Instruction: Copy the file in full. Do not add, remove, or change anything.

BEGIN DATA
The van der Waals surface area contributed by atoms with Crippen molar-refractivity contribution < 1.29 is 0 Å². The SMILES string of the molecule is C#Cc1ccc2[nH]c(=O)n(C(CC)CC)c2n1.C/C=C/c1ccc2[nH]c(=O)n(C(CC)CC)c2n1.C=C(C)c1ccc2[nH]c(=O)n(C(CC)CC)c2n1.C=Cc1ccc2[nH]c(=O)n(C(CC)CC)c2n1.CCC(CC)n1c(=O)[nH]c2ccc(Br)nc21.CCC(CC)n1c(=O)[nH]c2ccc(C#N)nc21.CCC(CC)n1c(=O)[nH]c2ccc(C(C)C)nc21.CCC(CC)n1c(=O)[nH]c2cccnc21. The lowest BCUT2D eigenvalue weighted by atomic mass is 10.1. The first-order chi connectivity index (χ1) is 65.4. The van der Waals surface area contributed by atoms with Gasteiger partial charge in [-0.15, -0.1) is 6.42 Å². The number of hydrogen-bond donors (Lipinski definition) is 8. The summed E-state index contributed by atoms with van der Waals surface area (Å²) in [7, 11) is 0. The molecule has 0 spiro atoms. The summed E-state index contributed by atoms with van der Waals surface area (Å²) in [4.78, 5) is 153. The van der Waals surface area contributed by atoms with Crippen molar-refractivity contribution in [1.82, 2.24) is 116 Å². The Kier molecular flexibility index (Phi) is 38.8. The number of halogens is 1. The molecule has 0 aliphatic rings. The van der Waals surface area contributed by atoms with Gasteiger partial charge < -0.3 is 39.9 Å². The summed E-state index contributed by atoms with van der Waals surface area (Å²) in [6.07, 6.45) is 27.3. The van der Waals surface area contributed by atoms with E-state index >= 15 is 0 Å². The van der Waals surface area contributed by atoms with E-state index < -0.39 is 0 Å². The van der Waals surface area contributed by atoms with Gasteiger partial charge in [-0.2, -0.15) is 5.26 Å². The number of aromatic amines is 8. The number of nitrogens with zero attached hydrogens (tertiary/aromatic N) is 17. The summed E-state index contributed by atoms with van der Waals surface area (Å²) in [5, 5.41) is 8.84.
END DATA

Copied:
The van der Waals surface area contributed by atoms with Crippen molar-refractivity contribution < 1.29 is 0 Å². The SMILES string of the molecule is C#Cc1ccc2[nH]c(=O)n(C(CC)CC)c2n1.C/C=C/c1ccc2[nH]c(=O)n(C(CC)CC)c2n1.C=C(C)c1ccc2[nH]c(=O)n(C(CC)CC)c2n1.C=Cc1ccc2[nH]c(=O)n(C(CC)CC)c2n1.CCC(CC)n1c(=O)[nH]c2ccc(Br)nc21.CCC(CC)n1c(=O)[nH]c2ccc(C#N)nc21.CCC(CC)n1c(=O)[nH]c2ccc(C(C)C)nc21.CCC(CC)n1c(=O)[nH]c2cccnc21. The lowest BCUT2D eigenvalue weighted by atomic mass is 10.1. The first-order chi connectivity index (χ1) is 65.4. The van der Waals surface area contributed by atoms with Gasteiger partial charge in [-0.15, -0.1) is 6.42 Å². The number of hydrogen-bond donors (Lipinski definition) is 8. The summed E-state index contributed by atoms with van der Waals surface area (Å²) in [7, 11) is 0. The molecule has 0 spiro atoms. The summed E-state index contributed by atoms with van der Waals surface area (Å²) in [4.78, 5) is 153. The van der Waals surface area contributed by atoms with Crippen molar-refractivity contribution in [1.82, 2.24) is 116 Å². The Kier molecular flexibility index (Phi) is 38.8. The number of halogens is 1. The molecule has 0 aliphatic rings. The van der Waals surface area contributed by atoms with Gasteiger partial charge < -0.3 is 39.9 Å². The summed E-state index contributed by atoms with van der Waals surface area (Å²) in [6.07, 6.45) is 27.3. The van der Waals surface area contributed by atoms with E-state index >= 15 is 0 Å². The van der Waals surface area contributed by atoms with E-state index < -0.39 is 0 Å². The van der Waals surface area contributed by atoms with Gasteiger partial charge in [-0.2, -0.15) is 5.26 Å². The number of aromatic amines is 8. The number of nitrogens with zero attached hydrogens (tertiary/aromatic N) is 17. The summed E-state index contributed by atoms with van der Waals surface area (Å²) in [5, 5.41) is 8.84.